On November 8, 1656, Sir Edmond Halley was born. The astronomer, geophysicist, mathematician, meteorologist, and physicist, was best known for computing the orbit of the eponymous Halley’s Comet.
Edmond Halley was born in England to the family of a wealthy soap maker. Halley was able to receive a proper education. He is believed to have been interested in mathematics from early age. Halley first studied at St Paul’s School where he presumably became enthusiastic about astronomy, and in 1673 he started attending The Queen’s College, Oxford.
Halley’s success set in rather early. Still a college student, the young scientist traveled to Saint Helena, where he set up a sextant with telescopic sights to observe the stars of the southern hemisphere. He found out that the transit of the planet Mercury and the one by Venus could be used to calculate the absolute size of our solar system. After publishing his results, Halley was now a widely discussed astronomer, he was awarded the Masters degree and elected as a fellow of the Royal Society, for which he had accomplished several tasks before.
In 1686, Halley made again major contributions to the field of astronomy through explaining solar heating with atmospheric motions, but also to the field of data visualization. His truly innovative charts and graphs were highly appreciated in the scientific community, wherefore his great reputation expanded.
To improve his knowledge on the compass and terrestrial magnetism, Halley took command of the ship Paramour and went on a scientific voyage resulting in the publication of ‘General Chart of the Variation of the Compass‘ in 1701. This was the first such chart to be published and the first on which isogonic, or Halleyan lines appeared.
In 1705, Halley published another groundbreaking work called ‘Synopsis Astronomia Cometicae‘ on observations of comet sightings between the years 1456 and 1682, which he determined to be one and the same comet. This was probably the work he is still best known for. His theory had been approved (unfortunately after his passing) and the comet was then named after Halley in honor to his great achievements. Halley’s comet is very special due to its appearance every 75 years and it also depicts the only short-period comet that is visible by the naked eye. The comet was also the first to be recognized as periodic, which Halley found out using Newton’s new laws on gravity.
It was discovered over time that the comet had presumably been observed at least 25 times since 240 BC. One of the first pictorial representations of the comet can be found on the carpet of Bayeux (around 1070). The most famous is perhaps that of the painter Giotto di Bondone, who saw the comet in 1301 and used it as a model for the first realistic representation of a comet as the star of Bethlehem in the fresco Adoration of the Three Magi in the Cappella degli Scrovegni.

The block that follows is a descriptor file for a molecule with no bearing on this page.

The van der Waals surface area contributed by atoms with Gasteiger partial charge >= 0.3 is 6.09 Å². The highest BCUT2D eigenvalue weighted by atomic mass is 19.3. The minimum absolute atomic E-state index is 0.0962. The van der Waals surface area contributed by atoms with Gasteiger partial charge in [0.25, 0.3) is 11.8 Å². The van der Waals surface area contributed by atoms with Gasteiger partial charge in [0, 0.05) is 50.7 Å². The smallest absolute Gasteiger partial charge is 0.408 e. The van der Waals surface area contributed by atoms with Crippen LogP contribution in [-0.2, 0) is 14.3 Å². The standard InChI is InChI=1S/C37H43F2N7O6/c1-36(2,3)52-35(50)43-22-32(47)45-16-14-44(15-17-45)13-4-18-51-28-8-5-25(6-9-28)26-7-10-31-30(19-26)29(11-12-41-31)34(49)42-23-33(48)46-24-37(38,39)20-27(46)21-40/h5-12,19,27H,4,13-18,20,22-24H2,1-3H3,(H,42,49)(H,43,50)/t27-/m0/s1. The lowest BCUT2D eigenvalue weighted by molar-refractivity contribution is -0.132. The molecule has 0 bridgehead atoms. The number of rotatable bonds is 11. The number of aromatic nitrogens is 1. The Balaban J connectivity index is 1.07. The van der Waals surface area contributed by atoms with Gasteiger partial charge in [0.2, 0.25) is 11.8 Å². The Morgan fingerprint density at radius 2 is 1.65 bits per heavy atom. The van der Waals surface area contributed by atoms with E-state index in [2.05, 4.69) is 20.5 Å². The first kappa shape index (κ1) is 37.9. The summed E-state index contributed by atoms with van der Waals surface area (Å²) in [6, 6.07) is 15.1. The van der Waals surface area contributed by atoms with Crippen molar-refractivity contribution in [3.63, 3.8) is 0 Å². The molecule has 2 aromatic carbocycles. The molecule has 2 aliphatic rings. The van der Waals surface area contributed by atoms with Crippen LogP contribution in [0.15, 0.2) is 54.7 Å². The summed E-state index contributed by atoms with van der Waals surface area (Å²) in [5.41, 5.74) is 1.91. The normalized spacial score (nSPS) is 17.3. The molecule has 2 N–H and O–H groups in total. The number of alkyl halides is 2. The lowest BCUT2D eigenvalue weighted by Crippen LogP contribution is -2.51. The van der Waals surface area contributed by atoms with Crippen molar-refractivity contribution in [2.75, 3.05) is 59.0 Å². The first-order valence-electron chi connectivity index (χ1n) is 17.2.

The scientific career Halley’s continued, he discovered the proper motion of fixed stars, researched on scientifically dating the monument Stonehenge and finally became Astronomer Royal in 1720 as the successor of the famous John Flamsteed.
Edmond Halley’s Impact
Edmond Halley made extraordinary contributions to several scientific fields in the 17th and 18th century, varying from astronomical research over discoveries in the area of geomagnetism to his invention of the diving bell and many other. His numerous works and visualizations were discussed for many years and Halley’s major achievements were honored by the Royal Society and many asteroids, comets, craters and mathematical methods were named after him.
At yovisto academic video search you may enjoy a video about Edmond Halley at the Institute of Astronomy belonging to the University of Cambridge.
References and Further Reading:
-  Halley at ‘The Galileo Project’
-  Halley at the American Institute of Physics
-  Halley Biography by Stochastikon [PDF]
-  Birth of Edmond Halley at History Today, 2006
-  Halley at Wikidata
-  David Rittenhouse and the Transit of Venus, SciHi Blog
-  Standing on the Shoulders of Giants – Sir Isaac Newton, SciHi Blog
-  John Flamsteed – Astronomer Royal, SciHi Blog
-  Edmond Halley besides the Eponymous Comet, SciHi Blog
-  Edmond Halley Timeline via Wikidata
-  O’Connor, John J.; Robertson, Edmund F., “Edmond Halley“, MacTutor History of Mathematics archive, University of St Andrews.